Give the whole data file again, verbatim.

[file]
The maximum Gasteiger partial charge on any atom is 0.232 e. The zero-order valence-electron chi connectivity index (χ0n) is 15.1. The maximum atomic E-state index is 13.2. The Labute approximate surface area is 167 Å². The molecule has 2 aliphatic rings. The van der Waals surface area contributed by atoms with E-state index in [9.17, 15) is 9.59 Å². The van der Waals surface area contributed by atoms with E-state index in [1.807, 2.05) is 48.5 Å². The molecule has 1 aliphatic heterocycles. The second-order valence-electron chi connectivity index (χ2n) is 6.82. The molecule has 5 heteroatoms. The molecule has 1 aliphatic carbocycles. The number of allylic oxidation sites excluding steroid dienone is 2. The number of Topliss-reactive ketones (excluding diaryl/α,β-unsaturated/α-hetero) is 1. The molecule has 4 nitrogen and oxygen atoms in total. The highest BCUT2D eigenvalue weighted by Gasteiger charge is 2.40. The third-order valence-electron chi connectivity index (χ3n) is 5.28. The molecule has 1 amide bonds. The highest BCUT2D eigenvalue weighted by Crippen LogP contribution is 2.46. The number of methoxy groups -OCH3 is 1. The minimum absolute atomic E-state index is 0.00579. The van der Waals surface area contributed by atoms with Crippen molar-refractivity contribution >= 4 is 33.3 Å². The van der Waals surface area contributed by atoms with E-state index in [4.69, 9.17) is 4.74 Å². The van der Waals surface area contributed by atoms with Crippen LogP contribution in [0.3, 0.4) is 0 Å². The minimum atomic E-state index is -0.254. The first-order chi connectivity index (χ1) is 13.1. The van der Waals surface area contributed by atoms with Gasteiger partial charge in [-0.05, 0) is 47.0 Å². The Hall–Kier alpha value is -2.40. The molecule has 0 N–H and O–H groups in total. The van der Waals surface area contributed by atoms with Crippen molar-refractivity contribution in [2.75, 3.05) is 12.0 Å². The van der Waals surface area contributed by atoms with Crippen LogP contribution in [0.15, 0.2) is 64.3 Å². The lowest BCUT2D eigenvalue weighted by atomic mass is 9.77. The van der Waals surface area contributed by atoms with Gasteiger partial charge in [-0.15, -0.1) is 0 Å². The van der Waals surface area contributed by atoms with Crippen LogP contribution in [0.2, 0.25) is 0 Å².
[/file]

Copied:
The maximum Gasteiger partial charge on any atom is 0.232 e. The zero-order valence-electron chi connectivity index (χ0n) is 15.1. The maximum atomic E-state index is 13.2. The Labute approximate surface area is 167 Å². The molecule has 2 aliphatic rings. The van der Waals surface area contributed by atoms with E-state index in [9.17, 15) is 9.59 Å². The van der Waals surface area contributed by atoms with E-state index in [1.807, 2.05) is 48.5 Å². The molecule has 1 aliphatic heterocycles. The second-order valence-electron chi connectivity index (χ2n) is 6.82. The molecule has 5 heteroatoms. The molecule has 1 aliphatic carbocycles. The number of allylic oxidation sites excluding steroid dienone is 2. The number of Topliss-reactive ketones (excluding diaryl/α,β-unsaturated/α-hetero) is 1. The molecule has 4 nitrogen and oxygen atoms in total. The highest BCUT2D eigenvalue weighted by Gasteiger charge is 2.40. The third-order valence-electron chi connectivity index (χ3n) is 5.28. The molecule has 1 amide bonds. The highest BCUT2D eigenvalue weighted by Crippen LogP contribution is 2.46. The number of methoxy groups -OCH3 is 1. The minimum absolute atomic E-state index is 0.00579. The van der Waals surface area contributed by atoms with Crippen molar-refractivity contribution >= 4 is 33.3 Å². The van der Waals surface area contributed by atoms with E-state index in [4.69, 9.17) is 4.74 Å². The van der Waals surface area contributed by atoms with Crippen LogP contribution in [0.3, 0.4) is 0 Å². The minimum atomic E-state index is -0.254. The first-order chi connectivity index (χ1) is 13.1. The van der Waals surface area contributed by atoms with Gasteiger partial charge in [-0.05, 0) is 47.0 Å². The Hall–Kier alpha value is -2.40. The molecule has 0 N–H and O–H groups in total. The van der Waals surface area contributed by atoms with Crippen molar-refractivity contribution in [2.75, 3.05) is 12.0 Å². The van der Waals surface area contributed by atoms with Crippen LogP contribution in [0.15, 0.2) is 64.3 Å². The lowest BCUT2D eigenvalue weighted by atomic mass is 9.77. The van der Waals surface area contributed by atoms with Gasteiger partial charge in [-0.15, -0.1) is 0 Å². The van der Waals surface area contributed by atoms with Crippen LogP contribution in [0.2, 0.25) is 0 Å².